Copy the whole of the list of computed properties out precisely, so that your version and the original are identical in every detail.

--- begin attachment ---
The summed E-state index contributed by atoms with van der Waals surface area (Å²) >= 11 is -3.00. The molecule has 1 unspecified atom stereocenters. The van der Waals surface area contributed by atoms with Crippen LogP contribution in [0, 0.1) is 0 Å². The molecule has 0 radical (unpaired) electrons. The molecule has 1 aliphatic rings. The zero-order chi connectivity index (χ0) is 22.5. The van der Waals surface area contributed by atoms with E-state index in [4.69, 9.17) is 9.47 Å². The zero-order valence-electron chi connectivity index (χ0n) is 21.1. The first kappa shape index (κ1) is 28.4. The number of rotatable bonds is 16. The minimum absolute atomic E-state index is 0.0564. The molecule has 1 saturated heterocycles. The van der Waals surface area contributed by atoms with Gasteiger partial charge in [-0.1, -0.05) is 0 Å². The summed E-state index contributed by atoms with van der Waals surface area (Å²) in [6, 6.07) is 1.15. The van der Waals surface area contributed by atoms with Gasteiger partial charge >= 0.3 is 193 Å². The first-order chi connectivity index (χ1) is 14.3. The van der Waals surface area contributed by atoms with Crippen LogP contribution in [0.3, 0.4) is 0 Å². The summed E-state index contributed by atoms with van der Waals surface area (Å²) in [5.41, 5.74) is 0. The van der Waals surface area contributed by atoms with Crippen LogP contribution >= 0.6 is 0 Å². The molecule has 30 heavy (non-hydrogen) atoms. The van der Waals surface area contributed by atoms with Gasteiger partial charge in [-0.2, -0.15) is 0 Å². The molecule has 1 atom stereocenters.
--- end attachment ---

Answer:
The summed E-state index contributed by atoms with van der Waals surface area (Å²) >= 11 is -3.00. The molecule has 1 unspecified atom stereocenters. The van der Waals surface area contributed by atoms with Crippen LogP contribution in [0, 0.1) is 0 Å². The molecule has 0 radical (unpaired) electrons. The molecule has 1 aliphatic rings. The zero-order chi connectivity index (χ0) is 22.5. The van der Waals surface area contributed by atoms with E-state index in [4.69, 9.17) is 9.47 Å². The zero-order valence-electron chi connectivity index (χ0n) is 21.1. The first kappa shape index (κ1) is 28.4. The number of rotatable bonds is 16. The minimum absolute atomic E-state index is 0.0564. The molecule has 1 saturated heterocycles. The van der Waals surface area contributed by atoms with Gasteiger partial charge in [-0.1, -0.05) is 0 Å². The summed E-state index contributed by atoms with van der Waals surface area (Å²) in [6, 6.07) is 1.15. The van der Waals surface area contributed by atoms with Gasteiger partial charge >= 0.3 is 193 Å². The first-order chi connectivity index (χ1) is 14.3. The van der Waals surface area contributed by atoms with Crippen LogP contribution in [0.3, 0.4) is 0 Å². The summed E-state index contributed by atoms with van der Waals surface area (Å²) in [5.41, 5.74) is 0. The van der Waals surface area contributed by atoms with Crippen LogP contribution >= 0.6 is 0 Å². The molecule has 30 heavy (non-hydrogen) atoms. The van der Waals surface area contributed by atoms with Gasteiger partial charge in [-0.2, -0.15) is 0 Å². The molecule has 1 atom stereocenters.